Aretha Franklin was a master of grudges.
For about 30 years, she routinely refused interviews with Time magazine, because she didn’t like something that it had once published about her mother.
She feuded with David Ritz, a co-author of her 1999 memoir, “Aretha: From These Roots,” after he published his own unauthorized biography of her. “Lies on top of lies, that’s all that is,” she once told me.
She beefed with the soul vocalist Luther Vandross, who had produced some of her work, including her hit album “Jump to It.” Ms. Franklin told me, “I certainly don’t need Luther Vandross to tell me how to sing.”
“He is a good singer though,” I replied.
“He’s a good singer,” Ms. Franklin said. “And I believe I was singing before he was.”
I once found myself on the receiving end of Ms. Franklin’s ire. It felt like I was an ant being burned with a magnifying glass. But Ms. Franklin’s willingness to nurse a grudge or prolong a feud wasn’t a flaw. It was an asset. She was intent on getting her way, and that was one of the aspects of her personality that made her great.
A new movie about Ms. Franklin’s life starring Jennifer Hudson, “Respect,” just arrived in theaters. This is on the heels of a mini-series about her life, “Genius: Aretha,” that aired on the National Geographic Channel earlier this year. But the broad, cinematic strokes of a great person’s life tell you only so much about what they were really like. Through the course of my work, I had the chance to see Aretha up close. Her personality was in the details.
I saw some of those details firsthand when I got on the wrong side of one of Franklin’s grudges. In an interview I did with her in 2014, I asked her to share her assessment of younger generations of vocal talent. She praised Alicia Keys: “Young performer, good writer, producer.” She was effusive about Whitney Houston: “Definitely a talent. She had a gift.” But when it came to Taylor Swift, she said only: “Great gowns, beautiful gowns.”
Ms. Franklin’s answer about Ms. Swift went viral. The culture embraced it as a master class in damning with faint praise. “Remember That Time Aretha Franklin Defined the Essence of Shade in Four Words About Taylor Swift?” Vulture asked in a 2018 headline. The “beautiful gowns” sound bite from my interview was made into GIFs, inspired several Twitter accounts, and spawned an entry in the online Urban Dictionary, which explained that “‘beautiful gowns' describes something that is so painfully, insufferably, inexplicably and unbearably mediocre.”
Shortly after my interview, I heard back from Ms. Franklin’s camp that she wasn’t happy about the way her response had been interpreted. I got the blame for it. Before the “beautiful gowns” incident, I used to hear from Ms. Franklin from time to time. The next invitation I got from her camp was for her funeral in August 2018.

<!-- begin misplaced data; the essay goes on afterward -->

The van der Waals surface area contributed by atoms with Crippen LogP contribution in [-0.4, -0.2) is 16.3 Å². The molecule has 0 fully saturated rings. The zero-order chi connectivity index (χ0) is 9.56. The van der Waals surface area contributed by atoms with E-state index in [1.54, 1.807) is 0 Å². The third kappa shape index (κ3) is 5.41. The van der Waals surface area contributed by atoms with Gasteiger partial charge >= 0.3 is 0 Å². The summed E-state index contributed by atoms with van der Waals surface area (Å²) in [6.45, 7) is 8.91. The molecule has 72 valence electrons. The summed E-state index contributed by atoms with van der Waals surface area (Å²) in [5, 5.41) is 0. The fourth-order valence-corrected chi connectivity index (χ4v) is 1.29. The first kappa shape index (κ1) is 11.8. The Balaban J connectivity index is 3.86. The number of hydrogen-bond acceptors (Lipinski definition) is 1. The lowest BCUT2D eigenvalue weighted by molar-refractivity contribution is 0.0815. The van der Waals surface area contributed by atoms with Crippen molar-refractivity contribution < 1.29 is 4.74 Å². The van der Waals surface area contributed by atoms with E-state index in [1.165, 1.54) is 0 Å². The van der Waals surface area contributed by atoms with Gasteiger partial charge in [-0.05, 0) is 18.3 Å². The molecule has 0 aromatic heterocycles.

I was sad about missing the opportunity to spend more time with the icon, but I took her grudge as an expression of her particular genius. Ms. Franklin was constantly bending the world to her will, and she had no time for those who didn’t fit her vision of the way things should be. Many other artists look to find a place in the world where they can shine. Ms. Franklin — as a Black woman in an industry rife with racism and sexism who had many traumas and struggles to overcome in her early life — had to make that place for herself.
Ms. Franklin famously kept a close eye on her finances. She often insisted on being paid in cash, at least in part, and kept her handbag in view while she performed. She exerted similar control over the public-facing narrative of her life — even handpicking Ms. Hudson to play her in the posthumous biopic. Her musical genius meant she could seize a signature song written by another performer, such as Otis Redding’s “Respect,” and make it her own. She could take Carole King’s piano ballad “You’ve Got a Friend,” meld it to the gospel standard “Precious Lord, Take My Hand,” and create something that was uniquely Aretha.
Female musicians who are seen as demanding are often unfairly written off as divas — or worse. Lauryn Hill, for example, was portrayed as unhinged by some critics because of the tight control she exercised over her music and image. When female performers, such as Ms. Swift and Katy Perry or Cardi B and Nicki Minaj, seem to feud, they are criticized as petty. But male artists who clash in public — Tupac Shakur and The Notorious B.I.G., or Drake and Meek Mill — go down as legends, their grudge matches only adding to their bad boy allure.
Holding a grudge holding was a go-to power play for Ms. Franklin because it showed that she was the Queen, and that people around her were subject to her whims. We all know Franklin demanded “r-e-s-p-e-c-t.” Feuds were one way that she extracted it, and nobody did it better.
I eventually heard back from someone close to Ms. Franklin that she would probably get over the whole “beautiful gowns” thing, but I’m sorry that I never got to talk to her about it directly.
One of the last times I saw her in person was at her 70th birthday party at The Helmsley Park Lane Hotel in Manhattan in 2012. There were maybe 80 guests at the event, and when I approached her, Ms. Franklin had the seating chart in her hand, and she was directing people to where they should go. Turns out, she had personally assigned all the seats. Sitting at the head of the table wasn’t enough for the Queen of Soul. She needed to know that everyone was right where she wanted them.
C.J. Farley, a former music critic for Time magazine and a former senior editor for The Wall Street Journal, is the author of the upcoming young adult novel “Zero O’Clock.”
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